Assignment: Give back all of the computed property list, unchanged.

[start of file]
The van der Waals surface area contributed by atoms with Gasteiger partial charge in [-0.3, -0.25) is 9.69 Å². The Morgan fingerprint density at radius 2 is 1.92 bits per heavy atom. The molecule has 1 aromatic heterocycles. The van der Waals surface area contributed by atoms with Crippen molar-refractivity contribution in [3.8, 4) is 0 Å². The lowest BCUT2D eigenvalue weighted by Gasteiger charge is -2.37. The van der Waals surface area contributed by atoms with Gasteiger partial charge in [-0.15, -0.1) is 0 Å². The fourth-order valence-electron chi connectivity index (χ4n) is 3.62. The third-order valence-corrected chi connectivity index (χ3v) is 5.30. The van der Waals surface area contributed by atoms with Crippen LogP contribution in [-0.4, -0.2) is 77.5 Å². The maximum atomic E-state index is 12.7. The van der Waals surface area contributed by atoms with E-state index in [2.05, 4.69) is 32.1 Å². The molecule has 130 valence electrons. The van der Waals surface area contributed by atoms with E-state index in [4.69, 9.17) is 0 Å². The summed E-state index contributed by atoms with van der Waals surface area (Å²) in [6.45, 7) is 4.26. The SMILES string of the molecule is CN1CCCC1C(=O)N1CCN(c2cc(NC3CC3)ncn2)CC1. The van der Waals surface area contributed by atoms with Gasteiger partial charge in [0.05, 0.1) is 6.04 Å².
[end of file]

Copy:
The van der Waals surface area contributed by atoms with Gasteiger partial charge in [-0.3, -0.25) is 9.69 Å². The Morgan fingerprint density at radius 2 is 1.92 bits per heavy atom. The molecule has 1 aromatic heterocycles. The van der Waals surface area contributed by atoms with Crippen molar-refractivity contribution in [3.8, 4) is 0 Å². The lowest BCUT2D eigenvalue weighted by Gasteiger charge is -2.37. The van der Waals surface area contributed by atoms with Gasteiger partial charge in [-0.15, -0.1) is 0 Å². The fourth-order valence-electron chi connectivity index (χ4n) is 3.62. The third-order valence-corrected chi connectivity index (χ3v) is 5.30. The van der Waals surface area contributed by atoms with Crippen LogP contribution in [-0.4, -0.2) is 77.5 Å². The maximum atomic E-state index is 12.7. The van der Waals surface area contributed by atoms with E-state index in [2.05, 4.69) is 32.1 Å². The molecule has 130 valence electrons. The van der Waals surface area contributed by atoms with E-state index in [4.69, 9.17) is 0 Å². The summed E-state index contributed by atoms with van der Waals surface area (Å²) in [6.45, 7) is 4.26. The SMILES string of the molecule is CN1CCCC1C(=O)N1CCN(c2cc(NC3CC3)ncn2)CC1. The van der Waals surface area contributed by atoms with Gasteiger partial charge in [0.05, 0.1) is 6.04 Å².